their own experiences and feelings.
The final two chapters contain a suggested reading list and
a description of other resources
such as cancer information services, volunteer visitor programs,
videos and Internet sources.
B.C. has the third highest
incidence of breast cancer in
Canada. It is estimated that
2,500 women will be diagnosed
this year and 540 will die.
A Safe Place- A Journal for
Women with Breast Cancer is
available at the UBC Bookstore
and other bookstores. 8 UBC Reports • November 27,1997
Agricultural Sciences?
Think again, says dean
by Stephen Forgacs
Staff writer
Agricultural Sciences. What does that
mean to you?
Chances are, says the faculty's new
dean, Moura Quayle, the impression that
many people have of the faculty poorly
reflects the range of expertise  and  activity
within its variety of pro-
grams   and   departments.
The Faculty of Agricultural Sciences, one
of UBC's founding faculties, is in the early
stages of a process that
will bring about a transformation, including an
emphasis on interdisciplinary research and
education, stronger relationships with the
community outside the
university and even a
new name for the faculty.
"While many of us in the faculty have
roots and research interests in the areas
of agriculture and food production, we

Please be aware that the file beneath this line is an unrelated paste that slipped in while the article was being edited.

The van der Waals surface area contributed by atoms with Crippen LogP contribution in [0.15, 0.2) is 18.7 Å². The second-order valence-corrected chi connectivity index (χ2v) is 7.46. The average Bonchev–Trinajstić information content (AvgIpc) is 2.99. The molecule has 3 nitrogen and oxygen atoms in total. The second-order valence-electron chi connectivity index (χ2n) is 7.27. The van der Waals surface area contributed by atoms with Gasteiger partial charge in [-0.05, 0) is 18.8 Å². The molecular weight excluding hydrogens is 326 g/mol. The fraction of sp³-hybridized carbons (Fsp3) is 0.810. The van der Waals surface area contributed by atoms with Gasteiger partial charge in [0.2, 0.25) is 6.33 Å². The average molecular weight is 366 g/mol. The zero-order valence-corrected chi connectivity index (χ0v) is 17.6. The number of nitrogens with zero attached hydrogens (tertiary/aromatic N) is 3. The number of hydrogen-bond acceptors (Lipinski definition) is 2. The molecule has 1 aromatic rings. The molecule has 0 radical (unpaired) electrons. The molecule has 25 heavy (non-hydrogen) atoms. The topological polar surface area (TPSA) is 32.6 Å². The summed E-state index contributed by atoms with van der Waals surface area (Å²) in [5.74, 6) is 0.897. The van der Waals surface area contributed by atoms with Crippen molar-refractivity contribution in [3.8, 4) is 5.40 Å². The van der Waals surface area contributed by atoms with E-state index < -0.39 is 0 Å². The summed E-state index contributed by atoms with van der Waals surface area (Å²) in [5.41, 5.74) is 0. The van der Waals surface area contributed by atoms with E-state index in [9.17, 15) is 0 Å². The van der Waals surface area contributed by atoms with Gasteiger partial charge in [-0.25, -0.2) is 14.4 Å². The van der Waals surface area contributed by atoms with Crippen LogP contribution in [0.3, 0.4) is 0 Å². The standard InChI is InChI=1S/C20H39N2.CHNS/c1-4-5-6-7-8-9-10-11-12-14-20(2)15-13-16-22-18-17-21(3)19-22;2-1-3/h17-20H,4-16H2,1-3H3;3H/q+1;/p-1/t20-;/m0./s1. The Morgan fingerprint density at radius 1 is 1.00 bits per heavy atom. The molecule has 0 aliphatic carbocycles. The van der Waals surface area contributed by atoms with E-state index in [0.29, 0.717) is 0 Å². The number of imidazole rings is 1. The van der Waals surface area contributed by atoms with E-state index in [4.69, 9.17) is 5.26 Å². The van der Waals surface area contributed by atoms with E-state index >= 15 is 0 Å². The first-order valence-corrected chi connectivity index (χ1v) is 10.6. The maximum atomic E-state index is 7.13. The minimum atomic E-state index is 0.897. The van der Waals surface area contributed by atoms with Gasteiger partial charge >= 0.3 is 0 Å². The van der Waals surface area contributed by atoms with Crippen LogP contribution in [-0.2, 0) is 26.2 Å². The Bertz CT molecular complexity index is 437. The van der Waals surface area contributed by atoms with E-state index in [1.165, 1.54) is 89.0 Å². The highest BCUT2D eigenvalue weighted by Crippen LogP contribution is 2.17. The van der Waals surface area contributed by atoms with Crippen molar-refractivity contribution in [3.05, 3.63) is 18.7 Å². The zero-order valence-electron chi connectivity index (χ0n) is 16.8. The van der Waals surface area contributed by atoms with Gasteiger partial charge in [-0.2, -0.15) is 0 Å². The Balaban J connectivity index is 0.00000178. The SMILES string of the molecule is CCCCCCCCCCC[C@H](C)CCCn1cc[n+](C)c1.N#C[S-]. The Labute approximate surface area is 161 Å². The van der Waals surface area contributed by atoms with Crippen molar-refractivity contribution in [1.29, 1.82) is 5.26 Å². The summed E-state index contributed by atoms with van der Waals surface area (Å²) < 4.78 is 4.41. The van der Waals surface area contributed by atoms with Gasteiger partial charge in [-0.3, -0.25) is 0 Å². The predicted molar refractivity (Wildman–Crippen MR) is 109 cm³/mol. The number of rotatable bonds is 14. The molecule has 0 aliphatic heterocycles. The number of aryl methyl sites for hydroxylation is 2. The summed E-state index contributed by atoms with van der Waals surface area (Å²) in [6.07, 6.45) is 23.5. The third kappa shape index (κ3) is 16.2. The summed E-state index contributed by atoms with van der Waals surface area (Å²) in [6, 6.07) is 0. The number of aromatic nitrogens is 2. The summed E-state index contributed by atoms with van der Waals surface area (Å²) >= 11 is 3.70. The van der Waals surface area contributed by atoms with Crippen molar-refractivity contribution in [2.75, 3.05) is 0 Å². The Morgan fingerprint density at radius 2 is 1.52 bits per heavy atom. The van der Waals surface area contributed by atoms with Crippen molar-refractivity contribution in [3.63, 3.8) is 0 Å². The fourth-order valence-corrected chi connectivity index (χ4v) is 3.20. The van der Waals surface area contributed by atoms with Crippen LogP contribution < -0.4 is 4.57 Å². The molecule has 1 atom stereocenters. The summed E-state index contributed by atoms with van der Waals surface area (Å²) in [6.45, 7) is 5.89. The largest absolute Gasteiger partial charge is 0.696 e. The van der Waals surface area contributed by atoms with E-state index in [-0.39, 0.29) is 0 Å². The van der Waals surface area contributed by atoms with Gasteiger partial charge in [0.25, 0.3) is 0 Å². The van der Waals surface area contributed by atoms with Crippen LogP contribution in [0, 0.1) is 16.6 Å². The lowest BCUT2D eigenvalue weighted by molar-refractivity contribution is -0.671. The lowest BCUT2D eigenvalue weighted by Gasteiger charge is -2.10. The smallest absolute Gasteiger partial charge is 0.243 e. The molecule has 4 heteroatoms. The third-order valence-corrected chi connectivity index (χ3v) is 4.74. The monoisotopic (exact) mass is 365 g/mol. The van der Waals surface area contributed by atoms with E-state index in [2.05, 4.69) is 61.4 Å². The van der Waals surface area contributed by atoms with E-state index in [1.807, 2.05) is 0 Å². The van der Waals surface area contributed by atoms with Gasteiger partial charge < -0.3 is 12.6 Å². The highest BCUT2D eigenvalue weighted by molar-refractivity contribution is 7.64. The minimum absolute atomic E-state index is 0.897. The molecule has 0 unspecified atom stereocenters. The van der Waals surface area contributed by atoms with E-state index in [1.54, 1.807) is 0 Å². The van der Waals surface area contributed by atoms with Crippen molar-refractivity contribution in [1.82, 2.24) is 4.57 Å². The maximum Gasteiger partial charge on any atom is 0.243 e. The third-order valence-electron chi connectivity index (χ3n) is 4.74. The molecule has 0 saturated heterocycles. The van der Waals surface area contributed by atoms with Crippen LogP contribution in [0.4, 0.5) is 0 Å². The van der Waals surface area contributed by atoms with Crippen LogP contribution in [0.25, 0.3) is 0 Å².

need to set what we do in a much broader
context. We have to become, in a sense, a
marketer of the importance of food and
agriculture as it exists in the context of
being a resource system," Quayle says.
"We have to be able to say to students:
'Are you interested in being part of a
faculty that is engaged in critical problem
solving for the planet's future?'"
Changes, says Quayle, are necessary
to reposition the faculty to better meet
the needs and interests of students, to
allow the faculty to address global issues
related to sustainable land and food systems in an interdisciplinary context.
"I've spent many hours during the past
months speaking with our faculty members, students, representatives of industry and government, and others. It is very
clear that we need to transform the faculty in order to take advantage of the
knowledge base we have," Quayle says.
The Faculty of Agricultural Sciences
includes the departments of Agricultural
Economics, Animal Science, Food Science, Plant Science, and Soil Science as
well as the School of Family and Nutritional Sciences and the Landscape Architecture Program.
Quayle, former director of the faculty's
Landscape Architecture Program, has
involved faculty members and administrative staff in a process of rethinking the
structure and role of the faculty. Staff,
students and faculty members formed 14
Quayle
interdisciplinary groups, or circles, to
examine issues and areas such as the